All these regulations point to some key requirements for enhanced warehouse management efficiency and improved reporting, traceability and stock auditing. Manufacturers will need to maintain a clear audit trail of all stock movements, the origin and in some cases, cost of raw materials to stay compliant. Having these processes automated through a warehouse management system (WMS) will help ensure that information needed by regulators will always be just a click away, plus help reduce operational costs.

5 ways a WMS will streamline every manufacturer’s warehouse

  • Putaway management and location assignments 

Regardless of whether you operate according to JIT principles or maintain excess inventory, an effective put-away process is an important stock management strategy. It will help to maximise space utilisation and ensure the physical movement of products can be kept to a minimum. There are a number of ways a WMS can automate putaway, for instance, by identifying the best place to store items based on available space, monitoring how frequently the items will be picked and where they should be placed in the warehouse and whether items need special storage considerations.

  • Pick route optimisation and planning 

As travelling can take up a large part of the time spent on warehouse picking processes, appropriate sequencing of picking tasks within an order is crucial to achieving high efficiency. After evaluating the order pool and assigning tasks, a WMS automatically evaluates the routes available and will direct operatives to fulfil pick instructions using the most efficient travel path for their immediate location. Goods are picked more quickly, potentially using fewer resources.

  • Shelf-life management and stock rotation 

There is huge value in using a warehouse management system to optimise stock rotation and ensure that items with a limited shelf life are carefully managed to avoid any wastage. This extends beyond the obvious perishable raw materials to also include packaging items, which can in turn also impair finished product quality if they are past their recommended use by date. A WMS makes this easy by automatically reminding operatives of which lots to pick first, based on first in first out principles.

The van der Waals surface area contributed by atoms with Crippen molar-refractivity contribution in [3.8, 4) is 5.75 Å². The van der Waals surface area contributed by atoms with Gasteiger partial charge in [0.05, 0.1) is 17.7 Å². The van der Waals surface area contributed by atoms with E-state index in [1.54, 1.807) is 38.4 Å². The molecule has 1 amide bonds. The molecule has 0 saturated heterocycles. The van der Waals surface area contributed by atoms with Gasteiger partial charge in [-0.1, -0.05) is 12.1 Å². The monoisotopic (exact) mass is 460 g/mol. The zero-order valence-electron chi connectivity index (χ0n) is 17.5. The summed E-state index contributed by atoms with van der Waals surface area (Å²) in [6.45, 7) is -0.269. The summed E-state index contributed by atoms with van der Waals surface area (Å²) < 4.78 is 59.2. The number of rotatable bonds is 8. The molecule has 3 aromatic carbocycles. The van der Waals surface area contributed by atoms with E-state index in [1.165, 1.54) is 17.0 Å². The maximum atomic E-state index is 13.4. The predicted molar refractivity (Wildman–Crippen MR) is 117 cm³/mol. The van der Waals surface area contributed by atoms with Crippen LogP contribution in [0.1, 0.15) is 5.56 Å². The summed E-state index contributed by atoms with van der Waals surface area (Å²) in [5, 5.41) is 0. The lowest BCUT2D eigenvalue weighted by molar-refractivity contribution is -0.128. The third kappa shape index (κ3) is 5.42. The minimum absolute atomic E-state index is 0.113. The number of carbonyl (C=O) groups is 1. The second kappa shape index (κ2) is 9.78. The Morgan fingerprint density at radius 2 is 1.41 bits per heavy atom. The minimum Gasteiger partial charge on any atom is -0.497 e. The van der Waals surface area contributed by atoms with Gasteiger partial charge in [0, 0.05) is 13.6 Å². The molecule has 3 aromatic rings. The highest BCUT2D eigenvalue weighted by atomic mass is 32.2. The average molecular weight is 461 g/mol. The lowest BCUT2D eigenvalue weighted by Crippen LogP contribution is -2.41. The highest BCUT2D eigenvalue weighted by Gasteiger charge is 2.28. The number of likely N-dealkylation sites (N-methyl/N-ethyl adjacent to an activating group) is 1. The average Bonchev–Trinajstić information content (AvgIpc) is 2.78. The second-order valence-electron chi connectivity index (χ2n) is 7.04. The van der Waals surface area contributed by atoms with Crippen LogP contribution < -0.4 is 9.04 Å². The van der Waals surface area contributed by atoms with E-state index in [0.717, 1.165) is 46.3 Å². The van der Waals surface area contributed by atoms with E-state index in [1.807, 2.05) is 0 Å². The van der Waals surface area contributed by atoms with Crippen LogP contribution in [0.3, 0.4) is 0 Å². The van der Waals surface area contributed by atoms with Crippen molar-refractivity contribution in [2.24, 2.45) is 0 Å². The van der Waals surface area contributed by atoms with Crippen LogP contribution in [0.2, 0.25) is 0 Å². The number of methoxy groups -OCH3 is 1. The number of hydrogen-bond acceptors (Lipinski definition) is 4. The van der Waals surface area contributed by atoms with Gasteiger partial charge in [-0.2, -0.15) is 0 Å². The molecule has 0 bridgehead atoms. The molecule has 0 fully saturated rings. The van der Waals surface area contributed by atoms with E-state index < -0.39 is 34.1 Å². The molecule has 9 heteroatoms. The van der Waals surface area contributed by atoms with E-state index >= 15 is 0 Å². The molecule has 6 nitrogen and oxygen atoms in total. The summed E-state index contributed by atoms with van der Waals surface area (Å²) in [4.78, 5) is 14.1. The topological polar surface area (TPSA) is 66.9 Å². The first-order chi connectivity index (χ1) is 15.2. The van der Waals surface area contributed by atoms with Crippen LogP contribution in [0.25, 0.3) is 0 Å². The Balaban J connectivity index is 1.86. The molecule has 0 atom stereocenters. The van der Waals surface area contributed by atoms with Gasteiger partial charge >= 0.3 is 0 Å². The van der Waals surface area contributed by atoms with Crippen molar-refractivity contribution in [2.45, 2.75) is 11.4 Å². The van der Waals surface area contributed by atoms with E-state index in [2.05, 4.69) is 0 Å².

• Perpetual inventory (PI) stock counting

By introducing a daily PI or cyclical counting process supported by a WMS, warehouse managers can eliminate the need to undertake stock counts on a monthly or yearly basis. Cyclical counting is the most effective way to maintain inventory. It also means business as usual whilst counting is in progress and shrinkage can be minimised. All material movements are accurately recorded with an electronic audit trail and discrepancies are immediately apparent.

  • Traceability management 

When product quality issues are raised, it is vital that all affected products can be quickly and accurately identified to minimise potential losses - both financially and to brand reputation. Using a WMS, it’s possible to create reports detailing lot/batch/expiry date information which confirms to compliance requirements and also allows for detailed trend analysis. At any point in time, a WMS will provide a full trail of what has happened to every element of stock during its entire lifecycle, providing extensive traceability management options. The audit trail covers the entire supply chain, right down to the source and provenance of the original raw ingredients at the SKU, UPC and lot level, limiting the impact of inventory wastage.

Author: Eric Carter, Solutions Architect at Indigo Software